Kenyon Richard was born in San Francisco and graduated magna cum laude from the University of Nevada, Reno, in 1937. He then joined the E. N. Pennybaker exploration team with Consolidated Coppermines Corp. at Ely, Nevada, as a geologist, and in 1941 he hired Harold Courtright. In 1945, Kenyon and Harold joined American Smelting and Refining Co. in Salt Lake City as exploration geologists. They were destined to become perhaps the most famous and successful team in the history of mineral exploration.
In 1947, Kenyon used leached-capping interpretations to design a drilling program at the Quellaveco prospect in southern Peru, which became a major porphyry copper deposit. Two years later, Kenyon and Harold designed a drill program at Toquepala based on mapping of rock types, alteration, and leached capping that increased reserves from 65 million to 421 million tons. Work by both geologists from 1948-1952 at Silver Bell, Arizona identified two orebodies that led to development of ASARCO’s first open pit copper mine.
These early successes led to a request from ASARCO’s New York offices for Kenyon to outline the components of a systematic porphyry copper exploration program. Kenyon’s 1951 report noted that: 1) porphyry copper deposits could exist unrecognized in well-studied mining districts; 2) limonite in leached outcrops could be mapped and used to identify drill targets; 3) previous drill programs may have missed the chalcocite zones if drilling had focused on outcrops carrying oxide copper; 4) ore might occur in the adjacent wall rocks next to the local intrusion; 5) exploration must be extended under post mineral cover where adjacent to exposure of porphyry copper-style geology; and 6) observations are as important in 2007 as they were when written 55 years ago.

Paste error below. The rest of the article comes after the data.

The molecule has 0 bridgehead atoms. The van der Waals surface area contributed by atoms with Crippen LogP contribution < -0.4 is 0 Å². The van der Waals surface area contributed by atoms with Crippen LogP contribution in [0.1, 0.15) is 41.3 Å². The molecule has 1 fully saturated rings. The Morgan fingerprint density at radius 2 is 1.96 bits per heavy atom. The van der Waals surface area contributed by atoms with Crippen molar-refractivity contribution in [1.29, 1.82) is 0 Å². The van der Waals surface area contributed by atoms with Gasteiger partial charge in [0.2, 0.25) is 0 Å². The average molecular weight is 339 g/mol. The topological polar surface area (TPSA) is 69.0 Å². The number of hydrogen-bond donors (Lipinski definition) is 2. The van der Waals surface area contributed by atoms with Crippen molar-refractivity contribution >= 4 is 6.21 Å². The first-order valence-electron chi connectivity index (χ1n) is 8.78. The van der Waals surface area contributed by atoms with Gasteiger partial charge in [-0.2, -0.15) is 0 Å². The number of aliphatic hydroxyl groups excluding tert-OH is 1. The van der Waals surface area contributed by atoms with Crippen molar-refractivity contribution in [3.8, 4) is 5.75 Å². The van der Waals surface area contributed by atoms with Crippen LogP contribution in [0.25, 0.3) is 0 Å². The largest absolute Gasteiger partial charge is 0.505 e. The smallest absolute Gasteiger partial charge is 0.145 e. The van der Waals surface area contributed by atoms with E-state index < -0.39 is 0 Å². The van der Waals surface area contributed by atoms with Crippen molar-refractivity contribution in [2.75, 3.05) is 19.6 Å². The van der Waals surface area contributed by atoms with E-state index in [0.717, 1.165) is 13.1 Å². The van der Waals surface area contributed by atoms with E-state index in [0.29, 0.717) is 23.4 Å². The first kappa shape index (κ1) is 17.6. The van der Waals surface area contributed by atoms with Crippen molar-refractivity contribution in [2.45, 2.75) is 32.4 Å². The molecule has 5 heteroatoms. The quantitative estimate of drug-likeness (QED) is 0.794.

Kenyon’s report also suggested how the complex features of these deposits critical for discovery could be simplified for portrayal on a geological map. In 1953, ASARCO opened an exploration office in Tucson, managed by Kenyon, to focus on porphyry copper exploration with emphasis on fieldwork and good geological maps.
This was followed immediately by the discovery of the Mission copper deposit. Prominent discoveries made during the next twenty years included San Xavier North, skarn ores at Silver Bell, Poston Butte, Sacaton, Santa Cruz, Mineral Butte, and Superior East, all in Arizona; La Caridad, El Arco, and Santo Tomas in northwestern Mexico; and Michiquillay in Peru. Field work was often carried out by relatively inexperienced geologists, proof that the report was an outstanding example of a management system designed for discovery.
Kenyon Richard’s impact on exploration for porphyry copper deposits was enormous. His concepts proved the efficiency and effectiveness of managed exploration that focused on field relationships—concepts that numerous other companies tried to copy. His influence, strongly supported by his friend and colleague, Harold Courtright, on the evolution of ASARCO from a smelting company to a mining company is undisputed, and the discovery record of the Richard and Courtright team, sustained over decades, is unsurpassed.